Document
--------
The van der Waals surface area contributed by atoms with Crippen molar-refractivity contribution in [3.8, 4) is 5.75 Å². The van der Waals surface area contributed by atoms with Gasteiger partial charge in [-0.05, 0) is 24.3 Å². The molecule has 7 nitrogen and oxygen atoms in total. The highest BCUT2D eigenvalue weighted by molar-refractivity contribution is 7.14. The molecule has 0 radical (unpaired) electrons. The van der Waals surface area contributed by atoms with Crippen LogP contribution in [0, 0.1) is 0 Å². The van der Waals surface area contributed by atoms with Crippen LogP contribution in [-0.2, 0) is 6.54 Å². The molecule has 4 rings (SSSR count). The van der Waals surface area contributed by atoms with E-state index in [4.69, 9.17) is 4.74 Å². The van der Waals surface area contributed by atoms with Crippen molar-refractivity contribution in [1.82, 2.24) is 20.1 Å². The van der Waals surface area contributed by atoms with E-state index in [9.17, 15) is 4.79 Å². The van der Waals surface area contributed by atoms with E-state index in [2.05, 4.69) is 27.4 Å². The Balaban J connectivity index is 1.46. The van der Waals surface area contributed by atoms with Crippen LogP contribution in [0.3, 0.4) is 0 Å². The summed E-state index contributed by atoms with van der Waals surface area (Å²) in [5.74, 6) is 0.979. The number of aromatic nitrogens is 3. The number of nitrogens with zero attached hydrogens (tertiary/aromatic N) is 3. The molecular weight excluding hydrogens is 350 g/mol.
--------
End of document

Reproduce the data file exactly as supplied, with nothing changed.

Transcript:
The van der Waals surface area contributed by atoms with Crippen molar-refractivity contribution in [3.8, 4) is 5.75 Å². The van der Waals surface area contributed by atoms with Gasteiger partial charge in [-0.05, 0) is 24.3 Å². The molecule has 7 nitrogen and oxygen atoms in total. The highest BCUT2D eigenvalue weighted by molar-refractivity contribution is 7.14. The molecule has 0 radical (unpaired) electrons. The van der Waals surface area contributed by atoms with Crippen LogP contribution in [0, 0.1) is 0 Å². The van der Waals surface area contributed by atoms with Crippen LogP contribution in [-0.2, 0) is 6.54 Å². The molecule has 4 rings (SSSR count). The van der Waals surface area contributed by atoms with E-state index in [4.69, 9.17) is 4.74 Å². The van der Waals surface area contributed by atoms with Crippen molar-refractivity contribution in [1.82, 2.24) is 20.1 Å². The van der Waals surface area contributed by atoms with E-state index in [9.17, 15) is 4.79 Å². The van der Waals surface area contributed by atoms with E-state index in [2.05, 4.69) is 27.4 Å². The Balaban J connectivity index is 1.46. The van der Waals surface area contributed by atoms with Crippen LogP contribution in [0.3, 0.4) is 0 Å². The summed E-state index contributed by atoms with van der Waals surface area (Å²) in [5.74, 6) is 0.979. The number of aromatic nitrogens is 3. The number of nitrogens with zero attached hydrogens (tertiary/aromatic N) is 3. The molecular weight excluding hydrogens is 350 g/mol.